Rebecca Stott was born in Cambridge in 1964, the second of five children. She grew up in Brighton where her grandfather and father ran a wholesale grocers business, Stott and Sons, which had once been a ship's chandlers in Port Seton and Cockenzie on the east coast of Scotland.
Stott won a scholarship to Brighton and Hove High School for Girls in 1975 and then studied English and Art History at York University. At York she completed an MA and PhD whilst raising her son, Jacob, who was born in 1984. She has since had two more children, Hannah and Kezia.
Stott is a creative non-fiction writer, novelist, academic, and historian of science. She is the author of several books on Victorian literature and culture, several books of creative non-fiction, including a biography of Charles Darwin called Darwin and the Barnacle (Faber 2003), and Darwin's Ghosts: In Search of the First Evolutionists (Bloomsbury 2012) and a cultural history of the oyster. She is now a Professor of English Literature and Creative Writing at the University of East Anglia in Norwich.
Stott's first novel, Ghostwalk, conceived in a 5 am taxi ride in a conversation with a meteorologist on route to Stansted airport, was published by Weidenfeld and Nicolson in the UK in 2007 and was the launch novel of the new fiction list of Spiegel and Grau in the US (a new division of Random House). It has been translated into 12 different languages including Russian, Hebrew, Serbian and Mandarin. It was shortlisted for the Jelf First Novel Award, the Society of Authors First Novel Award and long listed for the Impac Dublin Literary Award.
Her second novel, The Coral Thief, a historical novel and a coming of age story in which a young man falls amongst a group of infidel thieves and philosophers in Paris in 1815, just after the fall of Napoleon at Waterloo, was published in the UK in December 2009 and in the US in January 2010. It was read by the actor Daniel Stevens on BBC's Book at Bedtime in January 2010. It is also published in twelve languages.
Her latest book, Darwin's Ghosts: In Search of the First Evolutionists, tells the 2,200 year history of evolution before Darwin through the lives of the heretics and freethinkers who were prepared to risk their freedom by challenging religious orthodoxies about the origin of species. It was published by Bloomsbury in the UK and Spiegel and Grau in the US in May 2012.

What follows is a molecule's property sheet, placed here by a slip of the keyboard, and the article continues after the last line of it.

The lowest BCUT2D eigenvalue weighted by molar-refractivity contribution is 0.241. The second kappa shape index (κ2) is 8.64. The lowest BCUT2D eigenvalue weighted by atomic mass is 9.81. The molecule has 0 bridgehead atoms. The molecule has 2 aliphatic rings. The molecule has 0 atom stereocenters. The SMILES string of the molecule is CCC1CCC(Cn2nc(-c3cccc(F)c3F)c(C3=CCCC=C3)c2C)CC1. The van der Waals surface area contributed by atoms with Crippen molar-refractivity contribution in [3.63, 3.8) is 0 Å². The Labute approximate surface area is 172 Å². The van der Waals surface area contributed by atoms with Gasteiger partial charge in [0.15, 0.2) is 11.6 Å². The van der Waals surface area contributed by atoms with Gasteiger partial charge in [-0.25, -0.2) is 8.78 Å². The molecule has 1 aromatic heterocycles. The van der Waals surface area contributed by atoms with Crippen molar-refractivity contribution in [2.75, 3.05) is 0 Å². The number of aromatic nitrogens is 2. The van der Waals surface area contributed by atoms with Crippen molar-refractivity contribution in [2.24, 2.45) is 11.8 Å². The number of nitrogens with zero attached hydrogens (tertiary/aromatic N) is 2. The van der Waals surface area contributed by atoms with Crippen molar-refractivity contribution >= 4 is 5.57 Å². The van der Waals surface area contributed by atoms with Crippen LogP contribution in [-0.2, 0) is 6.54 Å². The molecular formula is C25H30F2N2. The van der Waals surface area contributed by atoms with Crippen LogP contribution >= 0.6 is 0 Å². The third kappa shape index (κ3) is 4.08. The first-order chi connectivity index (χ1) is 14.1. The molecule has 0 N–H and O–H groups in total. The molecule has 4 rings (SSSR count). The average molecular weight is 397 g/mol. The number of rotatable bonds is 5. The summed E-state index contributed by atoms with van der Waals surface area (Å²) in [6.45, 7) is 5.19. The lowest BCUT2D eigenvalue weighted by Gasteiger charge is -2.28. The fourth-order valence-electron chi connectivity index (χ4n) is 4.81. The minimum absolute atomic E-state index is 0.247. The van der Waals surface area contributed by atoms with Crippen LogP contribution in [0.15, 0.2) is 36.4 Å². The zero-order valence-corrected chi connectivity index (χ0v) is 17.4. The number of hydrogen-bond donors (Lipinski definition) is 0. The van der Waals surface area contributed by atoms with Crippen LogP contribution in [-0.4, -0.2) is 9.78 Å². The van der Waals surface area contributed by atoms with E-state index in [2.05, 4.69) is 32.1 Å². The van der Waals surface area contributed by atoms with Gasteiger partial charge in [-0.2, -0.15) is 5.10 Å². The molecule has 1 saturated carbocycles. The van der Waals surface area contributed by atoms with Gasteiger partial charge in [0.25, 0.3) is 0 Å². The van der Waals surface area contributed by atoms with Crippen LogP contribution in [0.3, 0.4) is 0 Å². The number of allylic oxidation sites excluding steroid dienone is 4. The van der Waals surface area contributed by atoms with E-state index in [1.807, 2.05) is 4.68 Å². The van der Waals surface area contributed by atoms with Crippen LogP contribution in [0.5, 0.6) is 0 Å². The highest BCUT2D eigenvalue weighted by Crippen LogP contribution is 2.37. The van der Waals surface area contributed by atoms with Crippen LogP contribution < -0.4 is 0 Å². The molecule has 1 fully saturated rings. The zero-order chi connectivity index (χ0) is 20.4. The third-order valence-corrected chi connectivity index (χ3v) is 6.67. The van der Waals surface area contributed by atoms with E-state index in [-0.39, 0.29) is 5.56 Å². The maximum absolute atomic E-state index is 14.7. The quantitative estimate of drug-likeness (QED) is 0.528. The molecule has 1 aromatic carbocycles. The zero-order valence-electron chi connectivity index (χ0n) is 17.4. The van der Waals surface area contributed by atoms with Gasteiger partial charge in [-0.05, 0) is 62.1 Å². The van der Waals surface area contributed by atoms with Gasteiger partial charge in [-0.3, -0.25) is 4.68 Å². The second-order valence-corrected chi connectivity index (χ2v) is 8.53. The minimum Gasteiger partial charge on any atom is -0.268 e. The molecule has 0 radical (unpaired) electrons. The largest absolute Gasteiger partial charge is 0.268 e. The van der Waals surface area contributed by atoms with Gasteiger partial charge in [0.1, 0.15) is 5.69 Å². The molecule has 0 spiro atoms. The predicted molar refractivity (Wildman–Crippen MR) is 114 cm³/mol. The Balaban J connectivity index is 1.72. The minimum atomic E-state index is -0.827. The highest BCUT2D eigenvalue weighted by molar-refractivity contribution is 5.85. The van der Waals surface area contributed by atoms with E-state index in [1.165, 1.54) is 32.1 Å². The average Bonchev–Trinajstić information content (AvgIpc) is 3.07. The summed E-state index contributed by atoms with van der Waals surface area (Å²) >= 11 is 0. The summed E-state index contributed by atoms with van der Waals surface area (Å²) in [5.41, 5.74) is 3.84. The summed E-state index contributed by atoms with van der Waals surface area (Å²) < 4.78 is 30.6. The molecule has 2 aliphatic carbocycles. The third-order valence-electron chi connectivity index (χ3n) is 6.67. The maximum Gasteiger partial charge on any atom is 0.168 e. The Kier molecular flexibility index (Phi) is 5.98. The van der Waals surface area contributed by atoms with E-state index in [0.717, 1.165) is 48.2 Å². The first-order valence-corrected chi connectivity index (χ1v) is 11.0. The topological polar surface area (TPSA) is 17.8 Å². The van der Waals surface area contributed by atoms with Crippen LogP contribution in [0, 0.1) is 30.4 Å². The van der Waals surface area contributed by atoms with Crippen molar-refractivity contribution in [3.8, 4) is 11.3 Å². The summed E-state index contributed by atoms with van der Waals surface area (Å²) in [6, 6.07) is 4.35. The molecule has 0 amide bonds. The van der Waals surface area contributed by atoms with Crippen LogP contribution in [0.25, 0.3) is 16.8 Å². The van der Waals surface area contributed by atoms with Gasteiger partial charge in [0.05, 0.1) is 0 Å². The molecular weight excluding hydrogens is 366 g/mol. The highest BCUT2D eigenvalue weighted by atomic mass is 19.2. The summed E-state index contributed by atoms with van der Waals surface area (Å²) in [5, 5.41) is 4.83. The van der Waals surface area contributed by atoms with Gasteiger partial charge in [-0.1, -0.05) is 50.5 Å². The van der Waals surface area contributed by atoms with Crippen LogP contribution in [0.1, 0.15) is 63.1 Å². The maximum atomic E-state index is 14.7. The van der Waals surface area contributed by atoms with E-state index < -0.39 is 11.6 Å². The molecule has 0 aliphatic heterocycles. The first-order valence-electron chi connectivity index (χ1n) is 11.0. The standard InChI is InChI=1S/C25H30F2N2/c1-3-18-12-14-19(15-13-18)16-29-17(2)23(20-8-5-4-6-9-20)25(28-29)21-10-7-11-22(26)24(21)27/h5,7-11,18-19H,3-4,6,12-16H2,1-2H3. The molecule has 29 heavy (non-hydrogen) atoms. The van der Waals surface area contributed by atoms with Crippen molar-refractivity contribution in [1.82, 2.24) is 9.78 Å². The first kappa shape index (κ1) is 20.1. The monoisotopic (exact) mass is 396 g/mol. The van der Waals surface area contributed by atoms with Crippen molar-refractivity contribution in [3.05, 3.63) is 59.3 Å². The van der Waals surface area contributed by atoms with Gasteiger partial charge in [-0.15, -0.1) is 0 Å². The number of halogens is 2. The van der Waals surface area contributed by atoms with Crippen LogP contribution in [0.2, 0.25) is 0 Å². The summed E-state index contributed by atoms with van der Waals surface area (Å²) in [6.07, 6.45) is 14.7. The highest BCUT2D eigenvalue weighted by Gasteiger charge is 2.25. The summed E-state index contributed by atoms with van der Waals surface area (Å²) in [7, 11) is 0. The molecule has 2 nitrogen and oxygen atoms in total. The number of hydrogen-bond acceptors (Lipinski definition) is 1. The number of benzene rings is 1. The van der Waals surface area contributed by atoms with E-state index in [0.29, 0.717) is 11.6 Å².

She is currently writing a third novel set in contemporary London.
Stott lives in Barnsbury, London, with her two daughters in a house to the north of Kings Cross, close to the edge of the now-underground Fleet River. She is currently working on the abandonment and decay of Roman London.
About This Biography
This biography was last updated on 01/16/2014. We try to keep BookBrowse's biographies both up to date and accurate, but with over 2500 lives to keep track of it's inevitable that some won't be as current or as complete as we would like. So, please help us - if the information about a particular author is out of date, inaccurate or simply very short, and you know of a more complete source, please let us know. Authors and those connected with authors: If you wish to make changes to your bio, send your complete biography as you would like it displayed so that we can replace the old with the new.
In three separate pieces Rebecca Stott discusses
The Coral Thief and Ghostwalk
A Conversation with Rebecca Stott about The Coral Thief
The novel takes place soon after the defeat of Napoleon by the British Navy at Waterloo. What was it that drew you to this particular sliver of time in French history?
1815 was a remarkable turning point a vortex in history. It was twenty years or so after the French Revolution. The French had established a republic and then Napoleon Bonaparte had risen to power, appointing himself initially as First Consul, then later Emperor of France. He'd been cock-of-the-roost in Europe for more than ten years, conquering one European country after another. He'd made Paris the centre of everything, politically and culturally, literally transforming the map of Europe. He and his men had plundered hundreds of palaces across Europe and he'd sent back all his spoils of war to Paris so that, by 1815, the museums, libraries and galleries in Paris were full to the rafters with paintings, rare books and unique natural history collections. Then all of that power came crashing to an end when Napoleon was ...
Blood at the Root
"A gripping, timely, and important examination of American racism."
- PW Starred Review
Solve this clue:
and be entered to win..
Visitors can view some of BookBrowse for free. Full access is for members only.
Your guide toexceptional books
BookBrowse seeks out and recommends books that we believe to be best in class. Books that will whisk you to faraway places and times, that will expand your mind and challenge you -- the kinds of books you just can't wait to tell your friends about.